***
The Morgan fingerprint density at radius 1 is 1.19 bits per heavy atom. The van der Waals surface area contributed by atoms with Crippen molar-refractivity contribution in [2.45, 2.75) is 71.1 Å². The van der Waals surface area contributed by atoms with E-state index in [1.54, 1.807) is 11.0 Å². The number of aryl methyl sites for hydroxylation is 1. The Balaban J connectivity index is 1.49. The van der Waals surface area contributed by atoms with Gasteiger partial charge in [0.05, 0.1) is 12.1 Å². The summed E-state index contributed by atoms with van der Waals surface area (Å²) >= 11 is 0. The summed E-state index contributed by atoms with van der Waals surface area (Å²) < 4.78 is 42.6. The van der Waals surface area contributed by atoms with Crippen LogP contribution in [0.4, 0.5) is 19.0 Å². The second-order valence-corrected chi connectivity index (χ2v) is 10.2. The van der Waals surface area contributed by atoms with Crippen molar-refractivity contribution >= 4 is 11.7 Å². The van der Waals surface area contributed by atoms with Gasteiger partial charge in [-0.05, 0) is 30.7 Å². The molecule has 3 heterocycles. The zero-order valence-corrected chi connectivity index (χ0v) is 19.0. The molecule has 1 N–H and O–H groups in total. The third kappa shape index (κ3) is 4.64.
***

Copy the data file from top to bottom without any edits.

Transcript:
The Morgan fingerprint density at radius 1 is 1.19 bits per heavy atom. The van der Waals surface area contributed by atoms with Crippen molar-refractivity contribution in [2.45, 2.75) is 71.1 Å². The van der Waals surface area contributed by atoms with E-state index in [1.54, 1.807) is 11.0 Å². The number of aryl methyl sites for hydroxylation is 1. The Balaban J connectivity index is 1.49. The van der Waals surface area contributed by atoms with Gasteiger partial charge in [0.05, 0.1) is 12.1 Å². The summed E-state index contributed by atoms with van der Waals surface area (Å²) >= 11 is 0. The summed E-state index contributed by atoms with van der Waals surface area (Å²) < 4.78 is 42.6. The van der Waals surface area contributed by atoms with Crippen LogP contribution in [0.4, 0.5) is 19.0 Å². The second-order valence-corrected chi connectivity index (χ2v) is 10.2. The van der Waals surface area contributed by atoms with Crippen molar-refractivity contribution >= 4 is 11.7 Å². The van der Waals surface area contributed by atoms with Gasteiger partial charge in [-0.05, 0) is 30.7 Å². The molecule has 3 heterocycles. The zero-order valence-corrected chi connectivity index (χ0v) is 19.0. The molecule has 1 N–H and O–H groups in total. The third kappa shape index (κ3) is 4.64.